When I was in college, one of the first ways I started discovering music I hadn’t heard before was by visiting AllMusic and looking for bands that influenced some of my favorites; finding connections between, say, Big Star and a host of power-pop type bands that came afterward, like the dB’s, Game Theory, or Mitch Easter’s Let’s Active. One day, a note I saw in the random trivia box piqued my attention: “R.E.M. has cited Television and The Soft Boys as major influences on their work.”
That was all I needed to hear, and figuring out where to start with Television was pretty easy: They only made two full-length albums in their initial run as a band. The second, Adventure, was generally considered “solid.” The first, however, was regarded as an all-time, epochal album: That, of course, is 1977’s Marquee Moon.
Television came up in the same New York City mid-70s punk scene as so many great acts of its day, but one particular element distinguished them from their peers: The guitar virtuosity of Tom Verlaine and Richard Lloyd. While many other punk bands stayed anchored in tighter essentially-pop song structures or more traditional blues-rock phrasing, Television abandoned that completely and allowed Verlaine and Lloyd to go on rhythmic and melodic runs and unique phrasing unlike any of their peers, just as often trading off showpiece solos as complementing one another. Rather than a typical lead/rhythm setup, the two guitars traded rhythm and lead parts and riffs as every song needed– and sometimes that meant both playing lead or rhythm parts. (This is not to discount the contributions of drummer Billy Ficca or bassist Fred Smith, who replaced Richard Hell in the lineup before Television began recording; Hell would achieve his own notoriety with Richard Hell and the Voidoids.)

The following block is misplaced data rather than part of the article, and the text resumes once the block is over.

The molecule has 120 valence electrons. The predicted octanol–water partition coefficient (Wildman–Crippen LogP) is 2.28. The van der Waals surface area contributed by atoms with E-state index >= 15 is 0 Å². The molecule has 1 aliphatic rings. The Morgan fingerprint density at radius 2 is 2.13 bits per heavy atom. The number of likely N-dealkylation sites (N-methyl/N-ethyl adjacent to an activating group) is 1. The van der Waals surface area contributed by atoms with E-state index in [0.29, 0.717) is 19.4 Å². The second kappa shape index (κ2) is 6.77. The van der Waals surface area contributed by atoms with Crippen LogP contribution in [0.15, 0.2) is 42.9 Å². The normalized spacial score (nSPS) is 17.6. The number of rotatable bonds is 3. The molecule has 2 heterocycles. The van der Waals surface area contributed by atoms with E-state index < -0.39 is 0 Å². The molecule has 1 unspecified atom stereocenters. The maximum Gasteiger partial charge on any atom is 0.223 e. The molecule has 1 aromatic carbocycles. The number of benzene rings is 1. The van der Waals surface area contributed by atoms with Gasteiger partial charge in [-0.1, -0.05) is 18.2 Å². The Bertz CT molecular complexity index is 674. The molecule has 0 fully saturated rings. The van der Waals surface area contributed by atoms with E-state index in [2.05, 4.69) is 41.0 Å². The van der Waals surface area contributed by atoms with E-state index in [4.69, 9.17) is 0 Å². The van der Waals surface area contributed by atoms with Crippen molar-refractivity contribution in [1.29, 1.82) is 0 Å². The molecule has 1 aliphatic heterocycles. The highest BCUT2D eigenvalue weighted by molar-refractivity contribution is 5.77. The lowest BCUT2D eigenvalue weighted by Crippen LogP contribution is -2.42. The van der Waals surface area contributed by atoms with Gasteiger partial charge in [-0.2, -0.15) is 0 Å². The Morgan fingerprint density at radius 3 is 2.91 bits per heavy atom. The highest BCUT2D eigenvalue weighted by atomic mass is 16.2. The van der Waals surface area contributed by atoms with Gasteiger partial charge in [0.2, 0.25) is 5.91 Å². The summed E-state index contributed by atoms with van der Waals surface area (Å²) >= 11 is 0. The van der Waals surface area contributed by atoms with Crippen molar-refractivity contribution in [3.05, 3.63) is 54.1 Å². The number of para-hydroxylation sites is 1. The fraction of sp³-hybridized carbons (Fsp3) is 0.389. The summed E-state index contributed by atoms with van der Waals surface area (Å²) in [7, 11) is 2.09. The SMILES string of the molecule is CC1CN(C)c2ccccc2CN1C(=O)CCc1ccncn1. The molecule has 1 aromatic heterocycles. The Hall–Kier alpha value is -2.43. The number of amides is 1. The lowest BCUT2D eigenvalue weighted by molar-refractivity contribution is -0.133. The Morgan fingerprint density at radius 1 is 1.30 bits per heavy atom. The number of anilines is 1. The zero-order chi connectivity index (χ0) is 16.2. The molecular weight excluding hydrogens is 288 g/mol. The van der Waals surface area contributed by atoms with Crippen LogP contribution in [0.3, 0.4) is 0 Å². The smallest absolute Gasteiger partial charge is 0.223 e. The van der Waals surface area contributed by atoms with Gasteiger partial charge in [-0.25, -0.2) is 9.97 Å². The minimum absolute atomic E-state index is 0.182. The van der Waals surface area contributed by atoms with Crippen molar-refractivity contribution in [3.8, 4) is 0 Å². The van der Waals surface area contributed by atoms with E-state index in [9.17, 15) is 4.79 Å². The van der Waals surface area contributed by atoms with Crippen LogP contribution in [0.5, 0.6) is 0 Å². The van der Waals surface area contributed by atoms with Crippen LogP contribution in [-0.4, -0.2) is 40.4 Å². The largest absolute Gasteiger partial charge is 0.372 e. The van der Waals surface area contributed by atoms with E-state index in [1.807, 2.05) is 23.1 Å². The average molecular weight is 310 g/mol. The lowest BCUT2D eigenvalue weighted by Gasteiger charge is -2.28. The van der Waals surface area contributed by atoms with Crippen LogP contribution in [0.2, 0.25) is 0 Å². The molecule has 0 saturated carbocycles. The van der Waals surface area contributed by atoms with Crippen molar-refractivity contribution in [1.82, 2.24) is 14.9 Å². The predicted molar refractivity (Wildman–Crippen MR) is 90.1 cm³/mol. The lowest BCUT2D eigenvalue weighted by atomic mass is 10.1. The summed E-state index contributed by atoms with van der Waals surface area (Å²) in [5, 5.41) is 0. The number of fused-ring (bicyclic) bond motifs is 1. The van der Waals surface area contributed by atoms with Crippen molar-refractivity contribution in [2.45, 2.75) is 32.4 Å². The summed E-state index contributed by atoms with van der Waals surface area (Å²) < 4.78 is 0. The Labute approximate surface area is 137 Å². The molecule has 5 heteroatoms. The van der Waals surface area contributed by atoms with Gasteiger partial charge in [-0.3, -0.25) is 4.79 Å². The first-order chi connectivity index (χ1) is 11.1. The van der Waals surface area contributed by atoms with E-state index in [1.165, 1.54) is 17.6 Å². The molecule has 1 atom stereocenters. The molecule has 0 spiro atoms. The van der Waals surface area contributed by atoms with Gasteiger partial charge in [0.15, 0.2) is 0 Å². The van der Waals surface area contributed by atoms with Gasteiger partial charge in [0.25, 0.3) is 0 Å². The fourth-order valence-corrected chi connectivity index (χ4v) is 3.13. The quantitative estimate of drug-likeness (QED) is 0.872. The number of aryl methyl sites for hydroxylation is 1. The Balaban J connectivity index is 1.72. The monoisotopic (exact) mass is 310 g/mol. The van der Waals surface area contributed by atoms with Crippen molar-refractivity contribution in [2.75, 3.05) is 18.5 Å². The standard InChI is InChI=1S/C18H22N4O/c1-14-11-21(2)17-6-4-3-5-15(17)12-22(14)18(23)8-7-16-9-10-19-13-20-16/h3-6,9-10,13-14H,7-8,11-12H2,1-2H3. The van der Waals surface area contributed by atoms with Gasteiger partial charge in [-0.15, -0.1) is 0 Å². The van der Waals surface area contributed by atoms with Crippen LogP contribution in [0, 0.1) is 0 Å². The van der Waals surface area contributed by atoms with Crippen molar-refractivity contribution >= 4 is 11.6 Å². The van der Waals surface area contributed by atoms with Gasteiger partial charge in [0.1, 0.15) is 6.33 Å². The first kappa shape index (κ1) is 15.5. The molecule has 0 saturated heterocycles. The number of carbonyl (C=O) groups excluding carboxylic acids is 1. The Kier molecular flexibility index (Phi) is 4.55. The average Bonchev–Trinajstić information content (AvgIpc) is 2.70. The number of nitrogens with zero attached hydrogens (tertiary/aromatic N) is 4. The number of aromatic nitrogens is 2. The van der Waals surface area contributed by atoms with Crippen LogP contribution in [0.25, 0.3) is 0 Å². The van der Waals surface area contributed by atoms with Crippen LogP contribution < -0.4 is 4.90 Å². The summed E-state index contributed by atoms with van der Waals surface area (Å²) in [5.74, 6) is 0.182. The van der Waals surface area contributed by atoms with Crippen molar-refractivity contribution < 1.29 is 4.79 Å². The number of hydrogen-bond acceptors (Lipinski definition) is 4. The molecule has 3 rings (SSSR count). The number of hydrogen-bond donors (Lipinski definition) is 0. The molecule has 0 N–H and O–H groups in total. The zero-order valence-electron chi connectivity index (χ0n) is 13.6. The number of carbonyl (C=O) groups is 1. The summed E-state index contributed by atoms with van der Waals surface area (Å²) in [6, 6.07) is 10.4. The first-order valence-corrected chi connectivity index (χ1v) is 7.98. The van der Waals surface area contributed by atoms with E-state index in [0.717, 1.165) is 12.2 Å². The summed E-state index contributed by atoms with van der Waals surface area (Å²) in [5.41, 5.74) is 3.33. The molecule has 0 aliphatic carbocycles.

In particular, it’s that interplay that made Television unique: Other bands in their scene simply didn’t have two guitarists this talented, and that allowed Television to create a back-and-forth with Verlaine and Lloyd’s play that often defied all sense but was compelling and indelible all the same. Sometimes the guitar intricacy is subtle, sometimes it’s in your face, but it’s always unique. (Apparently, Lloyd’s solos were precisely written and played, while Verlaine was more of an improviser.)
Verlaine’s songs are great, too; the eight tracks on Marquee Moon deliver lyrics both narrative (“Prove It”, for example) and impressionistic (“Marquee Moon”), perhaps no surprise given that Verlaine published a book of poetry with Patti Smith two years before the album. Verlaine told stories (largely formed in some way by his experiences in Manhattan) in a manner few other punk bands were attempting; with the band letting Verlaine and Lloyd’s guitar runs and expressions flourish at full length, these tracks were often quite a bit longer than your typical punk fare. The first three tracks are the shortest on the album, and the only ones under five minutes– closer “Torn Curtain” is nearly seven, and the centerpiece title track is over ten and a half minutes long.